Unlike Google and Facebook, Apple doesn't subscribe to "build fast, fix later" approach. When the Cupertino, Calif. company releases a product, people expect it to be polished and work correctly the first time. So when Apple released iOS 6 and people fired up the new Maps app that replaced the Google-powered version, everyone expected it to run without so much as a hiccup. That's not what happened.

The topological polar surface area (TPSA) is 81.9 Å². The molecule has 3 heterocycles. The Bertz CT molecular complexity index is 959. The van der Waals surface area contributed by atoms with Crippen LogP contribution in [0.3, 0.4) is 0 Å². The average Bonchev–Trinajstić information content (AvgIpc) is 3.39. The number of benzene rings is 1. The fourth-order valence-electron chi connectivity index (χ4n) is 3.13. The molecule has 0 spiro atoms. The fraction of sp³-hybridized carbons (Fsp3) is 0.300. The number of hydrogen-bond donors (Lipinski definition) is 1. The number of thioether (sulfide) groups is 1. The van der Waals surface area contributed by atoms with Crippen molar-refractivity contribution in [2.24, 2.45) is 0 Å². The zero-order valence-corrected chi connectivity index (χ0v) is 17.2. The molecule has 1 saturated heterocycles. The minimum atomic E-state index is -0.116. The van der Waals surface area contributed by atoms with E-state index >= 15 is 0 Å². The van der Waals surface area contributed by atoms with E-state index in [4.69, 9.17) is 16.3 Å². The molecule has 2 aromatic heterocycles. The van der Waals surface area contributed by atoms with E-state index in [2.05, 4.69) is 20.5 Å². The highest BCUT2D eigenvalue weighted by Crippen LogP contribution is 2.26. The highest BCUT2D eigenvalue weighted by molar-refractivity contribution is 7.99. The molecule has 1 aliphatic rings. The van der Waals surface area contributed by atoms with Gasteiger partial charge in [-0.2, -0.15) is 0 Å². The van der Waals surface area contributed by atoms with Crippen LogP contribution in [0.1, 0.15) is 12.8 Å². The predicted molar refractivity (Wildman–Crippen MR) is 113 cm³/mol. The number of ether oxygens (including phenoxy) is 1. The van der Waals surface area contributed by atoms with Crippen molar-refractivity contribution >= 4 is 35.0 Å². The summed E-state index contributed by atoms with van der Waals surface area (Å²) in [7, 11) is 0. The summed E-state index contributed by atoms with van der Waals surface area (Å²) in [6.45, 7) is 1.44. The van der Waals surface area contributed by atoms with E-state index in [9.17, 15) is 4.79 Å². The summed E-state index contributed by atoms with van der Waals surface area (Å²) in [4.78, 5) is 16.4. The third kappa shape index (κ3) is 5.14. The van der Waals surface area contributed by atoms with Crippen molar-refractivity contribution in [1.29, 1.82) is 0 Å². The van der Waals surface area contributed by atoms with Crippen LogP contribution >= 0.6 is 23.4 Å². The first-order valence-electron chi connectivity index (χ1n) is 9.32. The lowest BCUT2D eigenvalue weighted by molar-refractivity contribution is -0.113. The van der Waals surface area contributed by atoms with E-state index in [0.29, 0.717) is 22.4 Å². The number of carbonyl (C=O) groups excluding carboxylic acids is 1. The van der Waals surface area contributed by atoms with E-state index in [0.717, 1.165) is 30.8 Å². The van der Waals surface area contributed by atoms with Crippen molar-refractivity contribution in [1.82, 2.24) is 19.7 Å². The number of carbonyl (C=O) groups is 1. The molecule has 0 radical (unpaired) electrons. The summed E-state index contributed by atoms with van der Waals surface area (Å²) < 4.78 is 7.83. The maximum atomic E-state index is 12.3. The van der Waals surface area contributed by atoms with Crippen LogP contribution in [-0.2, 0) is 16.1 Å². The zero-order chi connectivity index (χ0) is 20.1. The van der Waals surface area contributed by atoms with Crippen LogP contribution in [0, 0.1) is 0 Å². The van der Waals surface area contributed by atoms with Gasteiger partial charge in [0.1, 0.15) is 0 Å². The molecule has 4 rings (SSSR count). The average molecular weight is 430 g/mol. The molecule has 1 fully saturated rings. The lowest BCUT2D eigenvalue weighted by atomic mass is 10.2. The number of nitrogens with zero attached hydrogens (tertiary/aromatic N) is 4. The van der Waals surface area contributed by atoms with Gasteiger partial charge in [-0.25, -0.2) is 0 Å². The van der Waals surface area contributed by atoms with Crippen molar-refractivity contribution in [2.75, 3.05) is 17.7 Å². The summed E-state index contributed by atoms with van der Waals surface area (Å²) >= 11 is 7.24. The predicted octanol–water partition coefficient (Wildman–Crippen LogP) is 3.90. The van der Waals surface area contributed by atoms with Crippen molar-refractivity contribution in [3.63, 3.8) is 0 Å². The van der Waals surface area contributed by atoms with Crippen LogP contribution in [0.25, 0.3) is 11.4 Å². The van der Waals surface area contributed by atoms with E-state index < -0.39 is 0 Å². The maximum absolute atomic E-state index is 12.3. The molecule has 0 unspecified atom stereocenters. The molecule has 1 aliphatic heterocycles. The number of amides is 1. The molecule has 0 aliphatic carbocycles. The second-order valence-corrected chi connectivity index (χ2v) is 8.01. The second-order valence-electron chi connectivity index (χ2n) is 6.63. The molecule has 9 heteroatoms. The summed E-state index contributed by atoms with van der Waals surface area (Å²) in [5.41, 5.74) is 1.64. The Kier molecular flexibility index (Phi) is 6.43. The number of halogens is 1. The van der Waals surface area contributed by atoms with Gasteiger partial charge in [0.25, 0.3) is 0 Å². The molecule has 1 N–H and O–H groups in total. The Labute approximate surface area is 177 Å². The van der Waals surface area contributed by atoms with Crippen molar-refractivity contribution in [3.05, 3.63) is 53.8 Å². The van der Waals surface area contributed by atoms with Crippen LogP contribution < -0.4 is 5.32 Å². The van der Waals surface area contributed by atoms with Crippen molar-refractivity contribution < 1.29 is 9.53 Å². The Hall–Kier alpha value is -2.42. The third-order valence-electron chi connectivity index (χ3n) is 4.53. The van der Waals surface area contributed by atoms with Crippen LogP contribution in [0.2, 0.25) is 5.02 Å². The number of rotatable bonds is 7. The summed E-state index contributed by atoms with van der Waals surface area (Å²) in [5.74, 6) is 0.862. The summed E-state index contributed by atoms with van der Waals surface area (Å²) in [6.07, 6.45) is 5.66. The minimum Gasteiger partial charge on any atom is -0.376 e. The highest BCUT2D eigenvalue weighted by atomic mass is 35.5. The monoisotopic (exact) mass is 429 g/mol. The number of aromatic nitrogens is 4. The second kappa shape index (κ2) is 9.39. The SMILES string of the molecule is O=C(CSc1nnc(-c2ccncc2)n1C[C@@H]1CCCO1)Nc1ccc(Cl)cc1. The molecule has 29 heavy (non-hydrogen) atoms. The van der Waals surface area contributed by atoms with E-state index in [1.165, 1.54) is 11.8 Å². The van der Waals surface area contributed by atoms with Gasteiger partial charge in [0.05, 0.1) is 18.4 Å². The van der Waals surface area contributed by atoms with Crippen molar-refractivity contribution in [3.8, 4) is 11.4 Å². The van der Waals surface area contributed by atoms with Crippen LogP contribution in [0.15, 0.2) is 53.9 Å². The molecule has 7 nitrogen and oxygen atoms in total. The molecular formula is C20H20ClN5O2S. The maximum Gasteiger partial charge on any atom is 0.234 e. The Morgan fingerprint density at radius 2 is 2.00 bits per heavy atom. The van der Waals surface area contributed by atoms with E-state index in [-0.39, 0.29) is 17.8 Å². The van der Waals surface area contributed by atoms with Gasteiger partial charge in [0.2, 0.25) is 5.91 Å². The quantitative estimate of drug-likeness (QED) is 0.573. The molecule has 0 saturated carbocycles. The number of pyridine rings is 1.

The new app paled horribly in comparison to the outgoing version. It lacked transit directions, information about businesses, and, worse, gave incorrect directions. The directions it delivered were so bad, a few governments considered the program a hazard. The debacle forced Apple to publicly apologize for the shortcomings, clean house, and promise to improve the app.